Japan’s core consumer prices edged up in April from a year earlier due to higher energy prices, but the meagre pace was a sign the fragile economy was still a long way from achieving the central bank’s target of 1 per cent inflation.
The data suggests the Bank of Japan will remain under pressure to loosen monetary policy further to beat deflation and shield the economy from any damage from a strong yen.
Core consumer prices, which include oil prices but excludes volatile fresh food costs, rose 0.2 per cent in April from a year earlier, more than a median market forecast for a 0.1 per cent rise. Core prices also rose 0.2 per cent in the year to March.
The so-called core-core inflation index, which excludes food and energy prices and is similar to the core index used in the United States, fell 0.3 per cent in April from a year earlier, in a sign weak household demand is keeping companies from passing on rising raw material costs to consumers.
“Energy prices remain a big factor behind the rise in consumer prices,” said Norio Miyagawa, senior economist at Mizuho Securities Research & Consulting.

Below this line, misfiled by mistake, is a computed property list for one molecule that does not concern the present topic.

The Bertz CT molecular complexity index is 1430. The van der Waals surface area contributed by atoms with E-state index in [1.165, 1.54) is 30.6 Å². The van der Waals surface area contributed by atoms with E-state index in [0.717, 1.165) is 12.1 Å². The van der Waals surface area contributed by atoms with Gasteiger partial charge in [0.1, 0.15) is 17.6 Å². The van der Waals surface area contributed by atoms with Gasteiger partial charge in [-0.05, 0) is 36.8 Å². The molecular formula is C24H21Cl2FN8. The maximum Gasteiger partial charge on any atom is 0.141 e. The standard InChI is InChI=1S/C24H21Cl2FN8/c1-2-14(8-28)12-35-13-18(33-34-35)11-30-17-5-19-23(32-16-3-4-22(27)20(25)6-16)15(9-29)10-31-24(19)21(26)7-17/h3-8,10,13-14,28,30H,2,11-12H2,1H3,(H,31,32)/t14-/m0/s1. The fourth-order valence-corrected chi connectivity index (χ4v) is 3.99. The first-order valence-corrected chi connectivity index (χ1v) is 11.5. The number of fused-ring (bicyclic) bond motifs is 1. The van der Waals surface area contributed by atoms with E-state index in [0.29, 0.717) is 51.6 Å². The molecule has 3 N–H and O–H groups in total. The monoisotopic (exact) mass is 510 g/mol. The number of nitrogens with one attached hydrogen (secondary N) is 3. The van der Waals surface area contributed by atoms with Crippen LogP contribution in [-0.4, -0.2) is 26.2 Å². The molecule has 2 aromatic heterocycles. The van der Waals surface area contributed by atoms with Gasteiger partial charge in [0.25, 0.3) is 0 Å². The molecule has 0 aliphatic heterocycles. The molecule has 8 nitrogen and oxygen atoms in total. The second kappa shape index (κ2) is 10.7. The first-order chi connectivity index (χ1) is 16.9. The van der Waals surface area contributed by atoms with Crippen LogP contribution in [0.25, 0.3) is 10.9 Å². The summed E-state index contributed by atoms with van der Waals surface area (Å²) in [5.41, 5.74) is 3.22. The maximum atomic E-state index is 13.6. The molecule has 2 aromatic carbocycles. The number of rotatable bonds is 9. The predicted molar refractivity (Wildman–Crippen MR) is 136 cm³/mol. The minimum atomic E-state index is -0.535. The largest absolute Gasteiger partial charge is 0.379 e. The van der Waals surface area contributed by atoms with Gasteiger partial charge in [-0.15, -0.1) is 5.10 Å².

“But energy prices have started to fall, so we should be prepared for some year-on-year declines in core CPI. Given the trend for CPI, the BOJ will be expected to do more. The likely options are increasing JGB purchases.”
Core consumer prices in Tokyo, available a month before the nationwide data, fell 0.8 per cent in May from a year earlier, bigger than a market forecast for a 0.6 per cent decline.
Japan’s economy rebounded in the first quarter from last year’s stagnation and is seen headed for a recovery due to spending for rebuilding from last year’s earthquake.
But Europe’s deepening debt crisis and persistent yen gains are clouding the outlook, keeping alive market expectations that the BOJ is probably not done easing policy after having offered monetary stimulus in February and April.